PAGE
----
** Problem**: Consideer any triangle ABC. Select a
point P inside the triangle and draw lines AP, BP, and CP extended
to their intersections with the opposite sides in points D, E,
and F respectively.

First, let's get a look at the sketch of this problem:

Well, from looking at this problem via GSP there are a couple of things that can be concluded. First of all, we can see that (AF)(BD)(CE) = (FB)(DC)(EA) for all triangles and for all points P. By this, we know that the ratio (AF)(BD)(CE) / (FB)(DC)(EA) always equals 1. I looked at multiple triangles, along with multiple points P, and found this to be true. To go to a working GSP sketch of this Click Here.

We want to prove that this indeed is true, so let's begn by using the hint (i.e., drawing parallel lines to produce similar triangles). Let's explore this using GSP:

So, I constructed line MN to be parallel with line AB. This, indeed, gives us a few similar triangles: CPM and APF, CPN and BPF, CEN and AEB, CDM and BDA. From this we can begin to set up some ratio equalities.

Now that we have these ratios, we can use them to substitute in:

Well, that is what we were hoping to prove. Let's move on.

** Question?**: Can the result
be generalized (using lines rather than segments to construct
ABC) so that point P can be outside the triangle?

Well, by looking at a GSP sketch, and manipulating it, we can clearly see that P can be outside the triangle. To view a working GSP sketch of this Click Here. Play with this by moving around the vertex A.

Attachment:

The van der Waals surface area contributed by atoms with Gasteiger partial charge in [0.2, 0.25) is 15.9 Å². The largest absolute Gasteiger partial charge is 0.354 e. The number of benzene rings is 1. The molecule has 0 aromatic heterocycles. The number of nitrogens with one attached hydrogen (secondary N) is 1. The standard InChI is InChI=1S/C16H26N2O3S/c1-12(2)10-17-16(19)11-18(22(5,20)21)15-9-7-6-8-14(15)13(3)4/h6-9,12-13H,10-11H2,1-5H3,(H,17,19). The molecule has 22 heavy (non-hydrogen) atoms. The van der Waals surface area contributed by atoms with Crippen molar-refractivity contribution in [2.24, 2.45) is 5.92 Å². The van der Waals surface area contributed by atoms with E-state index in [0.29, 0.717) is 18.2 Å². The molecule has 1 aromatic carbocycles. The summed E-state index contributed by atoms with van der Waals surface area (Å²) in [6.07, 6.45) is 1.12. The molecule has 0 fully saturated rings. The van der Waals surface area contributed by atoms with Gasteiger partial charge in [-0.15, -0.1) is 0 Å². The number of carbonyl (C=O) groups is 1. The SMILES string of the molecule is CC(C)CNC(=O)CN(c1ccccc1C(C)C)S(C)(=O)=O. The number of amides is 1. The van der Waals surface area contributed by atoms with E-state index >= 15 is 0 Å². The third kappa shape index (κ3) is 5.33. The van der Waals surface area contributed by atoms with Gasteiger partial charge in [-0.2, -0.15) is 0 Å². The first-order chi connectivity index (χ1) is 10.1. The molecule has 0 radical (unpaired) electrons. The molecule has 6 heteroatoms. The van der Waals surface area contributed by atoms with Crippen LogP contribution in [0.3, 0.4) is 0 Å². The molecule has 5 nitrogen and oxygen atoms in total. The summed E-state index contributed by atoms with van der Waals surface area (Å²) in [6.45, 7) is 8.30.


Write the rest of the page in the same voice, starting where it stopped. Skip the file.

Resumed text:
** Problem**: Show that when P is inside triangle
ABC, the ratio of the areas of triangle ABC and triangle DEF is
always greater than or equal to 4. When is it equal to 4?

Let's look at a working GSP sketch to illustrate the first part of this problem. To see this Click Here. Manipulate the graph by moving around point P. You can clearly see that the ratio of the areas of triangles ABC and DEF will always be at least 4.

So when *will* the ratio be exactly 4? The first thing
I thought of would be when point P is actually the centroid.

I constructed this with a GSP sketch and, indeed, found that when I made the centroid my point P the ratio of the areas was exactly 4. Let's see this:

This concludes my investigation.

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